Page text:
When to Harvest Spinach

Small spinach plant growing in the garden. image by ralphhogaboom/Flickr.com

Overview

Spinach is often one of the first vegetables that an eager gardener will plant each spring. As soon as the soil is warm and dry enough to work, prepare the growing area and sow spinach seeds. For a continual harvest, plant small spinach crops every week or two. This will provide a fresh spinach harvest throughout the cool weeks until the spinach plants naturally go to seed with the arrival of hot weather.

Step 1

Observe as the spinach germinates and grows throughout the spring weeks. Keep the spinach plants evenly moist if the weather is dry.

Step 2

Work a side dressing of compost in around the spinach plants if they seem to be growing slowly as the weeks progress. Side dressing compost means to add a few handfuls of compost to the soil around the plants and work the compost in with a small garden fork.

Step 3

Watch for the spinach leaves to grow until they are big enough to harvest. Generally, leaves that are 3 to 4 inches long and 2 to 3 inches wide are large enough to harvest. The young spinach leaves will be the most flavorful. Snip the leaves off at the stems to harvest.

Step 4

Cut the entire spinach plant down when flower stalks appear. To preserve the best flavor, cut the plant down before the plant actually flowers.

Step 5

Use spinach immediately by eating raw or cooking. Store spinach for several weeks in the refrigerator in plastic bags. Freeze spinach for long-term storage by blanching for 2 minutes, cooling in ice water for 1 minute and then freezing in plastic bags. Frozen spinach will keep for about nine months.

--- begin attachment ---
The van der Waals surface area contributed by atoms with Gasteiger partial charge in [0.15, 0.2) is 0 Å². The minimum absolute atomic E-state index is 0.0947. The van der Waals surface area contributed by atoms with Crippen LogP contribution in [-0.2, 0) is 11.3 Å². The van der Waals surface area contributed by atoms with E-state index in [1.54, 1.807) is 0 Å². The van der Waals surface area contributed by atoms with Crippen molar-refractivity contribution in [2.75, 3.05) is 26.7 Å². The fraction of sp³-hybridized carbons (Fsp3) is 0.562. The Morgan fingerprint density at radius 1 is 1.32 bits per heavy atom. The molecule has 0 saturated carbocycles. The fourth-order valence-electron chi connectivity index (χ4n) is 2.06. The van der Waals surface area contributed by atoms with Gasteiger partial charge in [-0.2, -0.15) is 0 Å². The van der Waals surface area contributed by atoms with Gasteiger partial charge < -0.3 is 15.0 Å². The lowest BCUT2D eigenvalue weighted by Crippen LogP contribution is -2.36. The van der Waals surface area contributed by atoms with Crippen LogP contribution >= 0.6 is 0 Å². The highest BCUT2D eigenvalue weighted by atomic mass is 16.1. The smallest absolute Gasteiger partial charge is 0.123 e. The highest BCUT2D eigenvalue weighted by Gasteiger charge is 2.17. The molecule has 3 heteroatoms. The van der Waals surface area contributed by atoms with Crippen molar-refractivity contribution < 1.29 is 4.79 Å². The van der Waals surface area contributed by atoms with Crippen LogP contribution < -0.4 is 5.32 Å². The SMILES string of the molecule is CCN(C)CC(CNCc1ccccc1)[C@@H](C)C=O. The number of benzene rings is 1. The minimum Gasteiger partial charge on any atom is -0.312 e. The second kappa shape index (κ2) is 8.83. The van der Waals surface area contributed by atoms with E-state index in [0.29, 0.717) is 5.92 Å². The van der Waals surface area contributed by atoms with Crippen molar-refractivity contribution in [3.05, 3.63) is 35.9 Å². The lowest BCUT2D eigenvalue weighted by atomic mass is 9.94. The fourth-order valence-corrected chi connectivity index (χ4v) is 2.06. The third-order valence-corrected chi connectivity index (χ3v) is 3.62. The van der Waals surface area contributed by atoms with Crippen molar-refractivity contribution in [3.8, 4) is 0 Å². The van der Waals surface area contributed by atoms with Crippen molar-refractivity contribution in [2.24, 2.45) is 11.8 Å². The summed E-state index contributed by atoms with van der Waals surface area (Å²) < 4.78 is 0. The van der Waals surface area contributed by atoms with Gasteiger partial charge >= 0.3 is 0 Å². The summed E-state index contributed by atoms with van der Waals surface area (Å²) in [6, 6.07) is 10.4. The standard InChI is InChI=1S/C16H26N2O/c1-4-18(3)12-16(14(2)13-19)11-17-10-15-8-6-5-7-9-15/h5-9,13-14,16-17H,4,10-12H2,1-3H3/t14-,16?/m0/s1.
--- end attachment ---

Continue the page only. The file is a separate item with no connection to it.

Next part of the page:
Things You'll Need

  • Spinach plants
  • Compost
  • Garden fork
  • Garden shears
  • Plastic bags
  • Sauce pan (for blanching)
  • Large bowl (for ice water)

References

  • Growing Spinach
  • Freezing Spinach
Keywords: spinach, sow spinach, spinach harvest

About this Author

Kathryn Hatter is a veteran home-school educator and regular contributor to "Natural News." She is an accomplished gardener, seamstress, quilter, crocheter, painter, cook, decorator and digital graphics creator and she enjoys technical and computer gadgets. Hatter's Internet publications specialize in natural health and she plans to continue her formal education in the health field, focusing on nursing.

Photo by: ralphhogaboom/Flickr.com